Home NewsNational Political Commitment Allows A Compliance Structure− World Bank On Rwanda’s Education System

Political Commitment Allows A Compliance Structure− World Bank On Rwanda’s Education System

by Williams Buningwire
4:24 pm

Parents help children board a bus back to school for second term. File Photo.

In Rwanda, having quality education, and a competent labour force is a priority. The World Bank, which has been among Rwanda’s close partners to improve quality of learning, says the country has indicated “political commitment and funds spent appropriately.”

“There is political commitment. This is, I think, an area where Rwanda is very strong and an Inspiration to the world. There is commitment in improving human development. It comes all the way from the top offices down to the level of schools,” Huma Kidwai, a Senior Education Specialist and Task Team Leader of Quality Basic Project at World Bank said.

“I think, the structure and the organizations of the systems really allows that commitment, performance, contracts and compliance structure. This is a huge strength, and the country continues to capitalize them. However, improving the quality of teaching has been identified as an area of work,” Kidwai said.

He pointed out that the World Bank and the government are working together in training teachers to deliver more practical lessons, but also improving the model of teaching in general.

The World Bank has been financing Rwanda’s education sector for several years and various fields that target enhancing teacher effectiveness for improved student learning, reducing overcrowding and distance to schools, and strengthening institutional capacity to support teaching and learning.

For example, from 2018 to 2024 Rwanda-World Bank ongoing projects include Improving Quality Basic Education Project, and was funded at a tune of $340 million, Priority Skills for Growth Project funded at $270 million, and Africa Centers of Excellence for Higher Education project worth $20 million.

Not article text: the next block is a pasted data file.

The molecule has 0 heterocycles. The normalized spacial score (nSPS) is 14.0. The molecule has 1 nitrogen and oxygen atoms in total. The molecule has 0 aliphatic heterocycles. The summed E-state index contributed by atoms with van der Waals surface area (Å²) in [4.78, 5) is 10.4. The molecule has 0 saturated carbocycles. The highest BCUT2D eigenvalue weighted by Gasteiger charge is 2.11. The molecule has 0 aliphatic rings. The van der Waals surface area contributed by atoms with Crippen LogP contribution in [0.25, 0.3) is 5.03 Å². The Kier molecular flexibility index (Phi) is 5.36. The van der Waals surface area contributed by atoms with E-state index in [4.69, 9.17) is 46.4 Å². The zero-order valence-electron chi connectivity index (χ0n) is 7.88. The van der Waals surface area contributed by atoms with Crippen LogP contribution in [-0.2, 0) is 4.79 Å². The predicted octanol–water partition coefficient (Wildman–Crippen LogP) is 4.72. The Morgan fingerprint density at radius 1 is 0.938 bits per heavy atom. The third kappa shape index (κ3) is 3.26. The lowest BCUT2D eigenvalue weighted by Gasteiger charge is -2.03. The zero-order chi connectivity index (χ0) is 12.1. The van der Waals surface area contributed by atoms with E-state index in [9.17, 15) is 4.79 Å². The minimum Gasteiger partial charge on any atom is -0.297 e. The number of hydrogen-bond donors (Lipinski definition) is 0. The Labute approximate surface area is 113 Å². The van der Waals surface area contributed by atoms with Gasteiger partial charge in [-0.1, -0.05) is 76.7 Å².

Other ongoing projects are improving Human Capital Development, a Find worth $475 million, and improving the Inclusive Education Initiative project worth $1.9 million.

The observation was made during the launch of a three-day foundational learning symposium, organized by the Ministry of Education in Partnership with the World Bank.

“Education is about more than just accessing the schooling system. We, as the Ministry of Education, are guided by the mission to “transform the Rwandan citizen into skilled human capital for the socio-economic development of the country.” To achieve this, we need to ensure the foundations are solid,” Gaspard Twagirayezu, Minister of State for Primary and Secondary Education said.

“This means ensuring all our children achieve the benchmarks for numeracy and literacy at early grade levels. Research has shown that we must get the fundamentals right to avoid learning outcome challenges and, ultimately, sizable future income losses along the education chain,” Twagirayezu added.

He stated that Investment in the first few years of a student’s education yields greater system efficiency, as measured by reductions in repetition, dropout, and consistent increases in learning gains.

Last year, the government intensified efforts on improving the education system with mass construction of classrooms across the country, and increasing teachers’ salaries, a decision that was hugely welcomed by the public.

A total of 22,500 new classrooms are now being used, recruited over 29000 new teachers last year only, increased primary teacher’s salaries by 88% and teachers with A0 and A1 degrees saw salaries increased by 40%.

According to Twagirayezu, the government has achieved progress in its education sector, with drastic universal access to education at the primary level, with net-enrollment rates now at 98.9%.

“We have also drastically increased transition rates to secondary education. We have put in place various efforts to address drop-out and repetition to ensure children complete 12 years of primary education,” he added.

Government targets to reduce dropout in primary, lower secondary and upper secondary from 5.6%, 6.3% and 3% in 2017 to 1.2%, 1.7% and 1% respectively by 2024.

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